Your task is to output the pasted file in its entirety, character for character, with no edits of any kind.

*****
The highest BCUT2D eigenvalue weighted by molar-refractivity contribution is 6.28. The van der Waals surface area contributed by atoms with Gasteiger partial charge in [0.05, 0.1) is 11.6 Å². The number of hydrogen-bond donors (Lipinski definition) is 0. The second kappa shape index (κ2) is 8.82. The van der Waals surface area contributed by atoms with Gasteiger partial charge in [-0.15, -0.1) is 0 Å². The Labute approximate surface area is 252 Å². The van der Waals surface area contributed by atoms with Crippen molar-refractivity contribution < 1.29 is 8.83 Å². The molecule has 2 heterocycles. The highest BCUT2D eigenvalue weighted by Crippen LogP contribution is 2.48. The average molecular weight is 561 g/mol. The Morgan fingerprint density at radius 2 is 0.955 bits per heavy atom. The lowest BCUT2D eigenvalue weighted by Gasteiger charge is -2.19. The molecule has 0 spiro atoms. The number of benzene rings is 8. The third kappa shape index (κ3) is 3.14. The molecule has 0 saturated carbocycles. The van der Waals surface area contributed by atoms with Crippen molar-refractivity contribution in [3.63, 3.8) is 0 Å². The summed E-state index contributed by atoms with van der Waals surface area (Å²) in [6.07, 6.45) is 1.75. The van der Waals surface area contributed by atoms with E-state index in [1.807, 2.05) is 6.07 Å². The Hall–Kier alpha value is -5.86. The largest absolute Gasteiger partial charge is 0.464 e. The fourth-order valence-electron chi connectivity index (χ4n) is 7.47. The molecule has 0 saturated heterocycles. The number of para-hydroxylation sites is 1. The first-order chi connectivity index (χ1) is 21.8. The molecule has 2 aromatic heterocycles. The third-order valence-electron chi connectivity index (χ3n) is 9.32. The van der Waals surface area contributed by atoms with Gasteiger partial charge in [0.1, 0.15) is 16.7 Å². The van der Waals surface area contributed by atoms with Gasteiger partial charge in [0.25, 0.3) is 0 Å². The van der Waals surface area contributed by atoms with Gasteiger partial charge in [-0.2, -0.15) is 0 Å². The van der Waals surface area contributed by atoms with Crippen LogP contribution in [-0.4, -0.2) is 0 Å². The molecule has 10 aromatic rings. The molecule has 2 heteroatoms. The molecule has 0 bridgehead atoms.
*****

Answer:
The highest BCUT2D eigenvalue weighted by molar-refractivity contribution is 6.28. The van der Waals surface area contributed by atoms with Gasteiger partial charge in [0.05, 0.1) is 11.6 Å². The number of hydrogen-bond donors (Lipinski definition) is 0. The second kappa shape index (κ2) is 8.82. The van der Waals surface area contributed by atoms with Gasteiger partial charge in [-0.15, -0.1) is 0 Å². The Labute approximate surface area is 252 Å². The van der Waals surface area contributed by atoms with Crippen molar-refractivity contribution < 1.29 is 8.83 Å². The molecule has 2 heterocycles. The highest BCUT2D eigenvalue weighted by Crippen LogP contribution is 2.48. The average molecular weight is 561 g/mol. The Morgan fingerprint density at radius 2 is 0.955 bits per heavy atom. The lowest BCUT2D eigenvalue weighted by Gasteiger charge is -2.19. The molecule has 0 spiro atoms. The number of benzene rings is 8. The third kappa shape index (κ3) is 3.14. The molecule has 0 saturated carbocycles. The van der Waals surface area contributed by atoms with Crippen molar-refractivity contribution in [3.63, 3.8) is 0 Å². The summed E-state index contributed by atoms with van der Waals surface area (Å²) in [6.07, 6.45) is 1.75. The van der Waals surface area contributed by atoms with E-state index in [1.807, 2.05) is 6.07 Å². The Hall–Kier alpha value is -5.86. The largest absolute Gasteiger partial charge is 0.464 e. The fourth-order valence-electron chi connectivity index (χ4n) is 7.47. The molecule has 0 saturated heterocycles. The number of para-hydroxylation sites is 1. The first-order chi connectivity index (χ1) is 21.8. The molecule has 2 aromatic heterocycles. The third-order valence-electron chi connectivity index (χ3n) is 9.32. The van der Waals surface area contributed by atoms with Gasteiger partial charge in [0.1, 0.15) is 16.7 Å². The van der Waals surface area contributed by atoms with Gasteiger partial charge in [0.25, 0.3) is 0 Å². The van der Waals surface area contributed by atoms with Gasteiger partial charge in [-0.2, -0.15) is 0 Å². The van der Waals surface area contributed by atoms with Crippen LogP contribution in [-0.4, -0.2) is 0 Å². The molecule has 10 aromatic rings. The molecule has 2 heteroatoms. The molecule has 0 bridgehead atoms.